The importance of an unstructured data strategy for enterprise

How to turn a liability into economic rocket fuel.
9 December 2022

Unstructured data – with added structure(!)

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In Part 1 of this article, we spoke to Krishna Subramanian, co-founder of Komprise, a company that manages unstructured data projects, about the importance of taking care of unstructured data at the first available opportunity. She mentioned that enterprise customers who are currently drowning in unstructured data could save between 70-80% of their unstructured data infrastructure costs by getting that data organized, mobilized, and correctly stored.

While we had her in the chair, we asked Krishna exactly how unstructured data management worked, so that enterprises would know what they were getting into – especially if they decided to take the plunge in 2023.


So as we understand it, getting unstructured data under control is a financial necessity in terms of complying with some ordinances, but it also makes sense to minimize your data storage costs long-term. And also of course, by organizing unstructured data, you can begin to mine it for potentially profitable returns, where previously it was simply an economic liability.

What are the opportunities that companies open up by being able to see all their unstructured data and mine it all? What sort of things are they able to do with it?

The exciting part.


In Part 1, I called that the exciting part. As you say, there’s the legal side, and the cost-saving side, and that’s all great and useful, but that’s just kind of table stakes. What companies are able to actually do with the data, that’s the exciting part, because it varies so much from business to business, and there are opportunities that companies won’t have thought of before.

You need to be able to know what the data is before you know what you might be able to do with it, and before they start to get a handle on their unstructured data, they don’t have that information.

Once you have your unstructured data with at least a structured framework around it, that’s when you can start to think about smart data workflows. Because if you have a systematic way to understand the data, and create some kind of virtual structure around it, that’s when lightbulbs start going off above your head.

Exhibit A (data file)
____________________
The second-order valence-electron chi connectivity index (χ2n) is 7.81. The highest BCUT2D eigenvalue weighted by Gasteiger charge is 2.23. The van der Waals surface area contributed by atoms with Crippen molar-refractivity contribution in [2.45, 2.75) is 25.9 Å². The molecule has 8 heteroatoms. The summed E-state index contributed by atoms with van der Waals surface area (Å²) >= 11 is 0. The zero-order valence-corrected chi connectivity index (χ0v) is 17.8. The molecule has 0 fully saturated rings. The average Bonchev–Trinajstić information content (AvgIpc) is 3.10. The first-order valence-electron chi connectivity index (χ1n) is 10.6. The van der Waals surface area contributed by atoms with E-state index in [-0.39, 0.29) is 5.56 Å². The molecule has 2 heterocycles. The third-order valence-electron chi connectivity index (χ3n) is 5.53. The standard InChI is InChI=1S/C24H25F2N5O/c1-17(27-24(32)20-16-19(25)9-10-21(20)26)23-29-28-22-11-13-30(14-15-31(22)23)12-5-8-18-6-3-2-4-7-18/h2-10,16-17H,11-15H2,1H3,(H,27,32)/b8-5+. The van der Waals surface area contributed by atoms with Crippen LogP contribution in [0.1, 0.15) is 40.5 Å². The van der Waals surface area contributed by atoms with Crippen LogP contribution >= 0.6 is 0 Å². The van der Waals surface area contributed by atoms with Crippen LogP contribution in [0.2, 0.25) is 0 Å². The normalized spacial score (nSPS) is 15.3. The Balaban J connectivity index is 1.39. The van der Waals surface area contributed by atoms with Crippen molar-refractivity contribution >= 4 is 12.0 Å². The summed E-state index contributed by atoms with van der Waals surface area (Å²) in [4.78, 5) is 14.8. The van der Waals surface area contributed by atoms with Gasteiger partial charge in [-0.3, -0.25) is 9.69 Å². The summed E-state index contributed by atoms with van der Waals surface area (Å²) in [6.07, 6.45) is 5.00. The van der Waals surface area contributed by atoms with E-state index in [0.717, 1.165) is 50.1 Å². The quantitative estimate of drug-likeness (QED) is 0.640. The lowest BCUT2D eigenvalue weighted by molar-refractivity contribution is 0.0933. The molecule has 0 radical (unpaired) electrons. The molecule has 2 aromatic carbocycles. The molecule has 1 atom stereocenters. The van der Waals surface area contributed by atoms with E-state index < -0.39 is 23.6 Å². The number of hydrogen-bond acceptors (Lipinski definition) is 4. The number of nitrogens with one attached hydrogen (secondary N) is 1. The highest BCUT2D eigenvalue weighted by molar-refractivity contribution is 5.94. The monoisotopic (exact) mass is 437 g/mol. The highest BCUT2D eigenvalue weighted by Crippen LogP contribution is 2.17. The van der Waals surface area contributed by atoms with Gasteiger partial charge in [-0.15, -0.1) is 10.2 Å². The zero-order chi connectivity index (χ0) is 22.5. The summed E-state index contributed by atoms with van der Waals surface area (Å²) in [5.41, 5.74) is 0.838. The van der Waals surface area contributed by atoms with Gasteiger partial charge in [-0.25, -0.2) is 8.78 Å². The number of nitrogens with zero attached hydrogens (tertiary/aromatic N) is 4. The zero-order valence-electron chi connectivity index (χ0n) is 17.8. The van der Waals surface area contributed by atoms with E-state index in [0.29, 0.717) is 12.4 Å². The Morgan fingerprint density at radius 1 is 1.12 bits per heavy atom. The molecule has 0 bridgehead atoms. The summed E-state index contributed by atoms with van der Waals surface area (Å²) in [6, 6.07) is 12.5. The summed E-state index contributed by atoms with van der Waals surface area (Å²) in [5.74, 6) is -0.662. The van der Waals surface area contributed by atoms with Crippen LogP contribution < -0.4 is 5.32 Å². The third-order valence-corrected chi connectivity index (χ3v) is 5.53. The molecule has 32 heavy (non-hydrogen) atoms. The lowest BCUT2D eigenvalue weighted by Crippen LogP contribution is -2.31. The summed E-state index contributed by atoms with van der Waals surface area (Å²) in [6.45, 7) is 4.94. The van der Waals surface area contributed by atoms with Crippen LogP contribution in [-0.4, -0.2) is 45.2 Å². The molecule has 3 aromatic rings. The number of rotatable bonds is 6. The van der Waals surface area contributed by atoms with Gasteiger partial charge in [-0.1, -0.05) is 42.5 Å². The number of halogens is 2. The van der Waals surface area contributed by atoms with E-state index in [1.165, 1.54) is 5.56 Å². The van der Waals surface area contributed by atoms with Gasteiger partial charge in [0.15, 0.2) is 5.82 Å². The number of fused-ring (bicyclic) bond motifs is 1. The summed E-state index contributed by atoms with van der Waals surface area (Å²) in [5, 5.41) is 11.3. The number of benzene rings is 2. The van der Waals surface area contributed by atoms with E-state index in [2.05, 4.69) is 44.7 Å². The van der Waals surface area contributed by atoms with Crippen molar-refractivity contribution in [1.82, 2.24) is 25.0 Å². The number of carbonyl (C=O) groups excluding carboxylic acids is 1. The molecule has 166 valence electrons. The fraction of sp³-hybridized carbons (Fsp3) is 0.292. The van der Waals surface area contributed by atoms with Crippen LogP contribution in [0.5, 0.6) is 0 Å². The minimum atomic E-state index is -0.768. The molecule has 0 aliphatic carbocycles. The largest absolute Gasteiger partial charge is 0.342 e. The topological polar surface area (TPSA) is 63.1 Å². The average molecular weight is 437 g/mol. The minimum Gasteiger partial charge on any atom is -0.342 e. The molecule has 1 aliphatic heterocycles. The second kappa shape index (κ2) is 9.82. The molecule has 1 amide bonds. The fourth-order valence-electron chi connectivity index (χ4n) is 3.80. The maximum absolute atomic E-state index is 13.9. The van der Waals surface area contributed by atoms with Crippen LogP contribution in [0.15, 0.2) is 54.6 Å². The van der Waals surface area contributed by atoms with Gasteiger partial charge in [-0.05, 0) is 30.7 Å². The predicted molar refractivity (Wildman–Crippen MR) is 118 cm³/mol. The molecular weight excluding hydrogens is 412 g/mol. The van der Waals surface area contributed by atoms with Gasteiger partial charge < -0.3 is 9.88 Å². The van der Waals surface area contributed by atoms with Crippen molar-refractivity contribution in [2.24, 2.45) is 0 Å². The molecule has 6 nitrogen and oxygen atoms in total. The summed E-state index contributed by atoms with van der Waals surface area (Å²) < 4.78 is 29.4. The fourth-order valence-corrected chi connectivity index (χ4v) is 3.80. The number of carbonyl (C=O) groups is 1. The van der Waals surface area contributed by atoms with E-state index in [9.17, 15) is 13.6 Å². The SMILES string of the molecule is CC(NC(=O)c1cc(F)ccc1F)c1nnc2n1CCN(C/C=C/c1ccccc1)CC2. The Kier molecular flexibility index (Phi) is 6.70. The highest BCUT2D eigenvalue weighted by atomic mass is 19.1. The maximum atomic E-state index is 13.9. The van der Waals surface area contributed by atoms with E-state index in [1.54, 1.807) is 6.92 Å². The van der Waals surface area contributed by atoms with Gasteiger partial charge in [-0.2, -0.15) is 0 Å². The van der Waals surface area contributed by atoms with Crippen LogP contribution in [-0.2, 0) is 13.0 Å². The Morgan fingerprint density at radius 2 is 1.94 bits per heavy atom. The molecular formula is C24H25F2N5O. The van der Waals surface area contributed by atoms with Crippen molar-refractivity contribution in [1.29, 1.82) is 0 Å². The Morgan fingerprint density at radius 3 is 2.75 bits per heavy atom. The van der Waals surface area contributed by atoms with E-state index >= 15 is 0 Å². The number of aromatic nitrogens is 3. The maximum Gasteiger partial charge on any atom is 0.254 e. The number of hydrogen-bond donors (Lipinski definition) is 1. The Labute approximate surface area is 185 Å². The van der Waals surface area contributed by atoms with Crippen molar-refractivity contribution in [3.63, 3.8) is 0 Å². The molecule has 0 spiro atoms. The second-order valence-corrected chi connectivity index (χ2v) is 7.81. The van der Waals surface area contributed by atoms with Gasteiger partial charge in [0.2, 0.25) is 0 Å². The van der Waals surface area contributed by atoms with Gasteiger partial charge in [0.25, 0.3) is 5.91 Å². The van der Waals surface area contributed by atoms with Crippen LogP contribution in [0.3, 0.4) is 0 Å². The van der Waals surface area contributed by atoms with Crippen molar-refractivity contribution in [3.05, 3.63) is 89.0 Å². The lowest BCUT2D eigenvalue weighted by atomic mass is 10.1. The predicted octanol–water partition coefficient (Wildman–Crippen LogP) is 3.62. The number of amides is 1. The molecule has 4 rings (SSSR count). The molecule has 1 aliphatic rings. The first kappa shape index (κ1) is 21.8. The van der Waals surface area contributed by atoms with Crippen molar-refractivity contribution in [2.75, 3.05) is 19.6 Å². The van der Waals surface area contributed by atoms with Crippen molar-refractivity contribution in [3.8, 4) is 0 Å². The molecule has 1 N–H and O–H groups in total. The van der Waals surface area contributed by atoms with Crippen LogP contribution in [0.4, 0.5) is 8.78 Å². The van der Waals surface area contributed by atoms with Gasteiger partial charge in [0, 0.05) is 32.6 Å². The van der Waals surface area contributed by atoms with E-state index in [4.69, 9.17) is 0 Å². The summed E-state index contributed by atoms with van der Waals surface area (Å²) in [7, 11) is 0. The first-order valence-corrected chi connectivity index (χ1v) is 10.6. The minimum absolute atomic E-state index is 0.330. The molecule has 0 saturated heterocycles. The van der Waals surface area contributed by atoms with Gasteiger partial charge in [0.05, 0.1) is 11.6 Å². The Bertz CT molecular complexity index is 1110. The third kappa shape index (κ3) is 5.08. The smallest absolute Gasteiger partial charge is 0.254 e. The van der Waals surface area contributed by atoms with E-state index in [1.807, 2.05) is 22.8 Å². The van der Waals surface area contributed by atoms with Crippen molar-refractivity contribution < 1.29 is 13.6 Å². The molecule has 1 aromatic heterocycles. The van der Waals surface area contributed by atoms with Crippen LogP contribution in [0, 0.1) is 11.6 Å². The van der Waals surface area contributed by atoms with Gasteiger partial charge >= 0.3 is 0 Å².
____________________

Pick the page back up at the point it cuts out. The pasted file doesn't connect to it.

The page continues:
The driving eye.

I’ll give you an example. In self-driving cars, the cars take lots of pictures as they are driving. So you might have hundreds of pictures of the same stop sign from different cars, or pictures of all the bicycles on the road. And a lot of that is actually not relevant. If the car makes a mistake, you want to know what it looked at in that moment, but if it didn’t make a mistake, and the algorithm worked fine, you don’t have to bring that data in and keep it forever, because you know it’s the same stop sign. And you know it’s what the car recorded.

So there’s some culling you should do at the edge before you bring that data to a data center, because it’s too much data, and you can’t keep all of it around. With a smart data workflow, that would analyze all the data at the edge, index the data, and then you could pick it up, you could run some pre-processing and say, “Okay, I know interesting events happened at these times, and I only want to keep the images correlated to those timeframes. Don’t bring anything else to the data center.”

Create a workflow like that and the software could then do that for you, and then move just the right data into a data center or a cloud for further processing. So maybe then you want to run some AI algorithm on the rest of the data, or you want to do some data mining, because now you have historicals, maybe from all the times a particular model of car crashed, or didn’t stop correctly at the stop sign, or braked too hard. You want to take all those datasets, put them together, and run something on them to maybe see if there are external reasons why these things happen at this stop light in this model of car, or whether there’s something in the coding of the car that needs tweaking.

The unstructured difference.

All these things are quite easy for us to do with structured data, by the way. If I gave you this problem in a retail environment, you would know how to do this, you would know that you need a database, you would know that you need a data warehouse, you would know that you would need an ETL tool.

There’s all this technology for structured data. But when it comes to unstructured data, there’s none of this technology, there is nothing like a database of unstructured data, there is nothing like an index of unstructured data, there is nothing like systematic pre-processing for unstructured data, so all this is getting built right now. Data lakes are starting to address unstructured data. They’ve been very focused on semi-structured data, and then expanding into unstructured data.